Some months after finishing the poems that became Talking About Movies With Jesus, I began to miss Jesus. Really, I began to miss all my pals from “the other side,” so I decided to get in contact again. In rapid succession, I wrote about an encounter with the Devil in the Atlanta airport, a trip to hell with Jesus and his dog and a talk on a beach in Hawai’i with the Antichrist. As is always the case, I never know what I’m going to say when I begin a poem. Then again, do you know what you’re going to say when you start any conversation? If you did, I can’t imagine you conversing very long. Or very happily, either.

“here are two Antichrists, one who looks just like Jesus and then the other who has all the heads and crowns, and it’s this second one that was the obvious choice for me. Now make no mistake: Kirby is a man of peace and wishes no harm to any creature great or small. But as you’ll see, after a vigorous chat with the Antichrist, I kind of admired him. That is, I admired his voice. I wanted to sound like him. I’d like to think that if I had all those heads and crowns I’d be a force for good, not ill. The main thing, though, is that I was fascinated by the thing that every poet wants more than anything else, which is a voice that no ear can resist.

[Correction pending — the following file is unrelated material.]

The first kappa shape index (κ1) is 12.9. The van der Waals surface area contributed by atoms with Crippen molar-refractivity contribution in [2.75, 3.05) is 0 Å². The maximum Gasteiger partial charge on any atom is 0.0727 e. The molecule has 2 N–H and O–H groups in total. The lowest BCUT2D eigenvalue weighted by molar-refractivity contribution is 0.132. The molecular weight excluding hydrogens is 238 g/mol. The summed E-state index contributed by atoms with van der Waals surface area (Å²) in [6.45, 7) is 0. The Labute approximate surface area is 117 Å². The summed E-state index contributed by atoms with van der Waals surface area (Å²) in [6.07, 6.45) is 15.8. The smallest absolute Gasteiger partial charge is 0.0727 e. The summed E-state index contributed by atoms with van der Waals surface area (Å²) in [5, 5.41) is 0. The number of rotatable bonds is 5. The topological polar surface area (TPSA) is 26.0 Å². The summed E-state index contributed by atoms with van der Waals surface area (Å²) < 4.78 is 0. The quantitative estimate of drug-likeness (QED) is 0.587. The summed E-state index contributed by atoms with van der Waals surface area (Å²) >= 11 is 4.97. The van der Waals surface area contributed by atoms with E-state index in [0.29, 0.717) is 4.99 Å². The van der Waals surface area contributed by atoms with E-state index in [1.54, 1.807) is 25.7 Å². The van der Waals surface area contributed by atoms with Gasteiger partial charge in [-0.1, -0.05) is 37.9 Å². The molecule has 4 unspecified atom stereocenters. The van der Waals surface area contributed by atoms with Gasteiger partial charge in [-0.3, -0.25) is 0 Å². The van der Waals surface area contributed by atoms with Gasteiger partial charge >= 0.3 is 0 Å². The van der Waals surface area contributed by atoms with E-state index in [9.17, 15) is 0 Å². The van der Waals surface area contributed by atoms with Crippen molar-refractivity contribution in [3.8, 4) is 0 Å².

I use my other poems as well as little problem-solving machines, mechanisms to help me figure stuff out: what Russia’s like, what’s it like to get older, how I really feel about my friends.  And, sure, that first-person pronoun pops up a lot, but, hey—as Borges says, “I am ashamed to have spoken of my own personal case, except for the fact that people always hope for confessions and I have no reason to deny them mine.”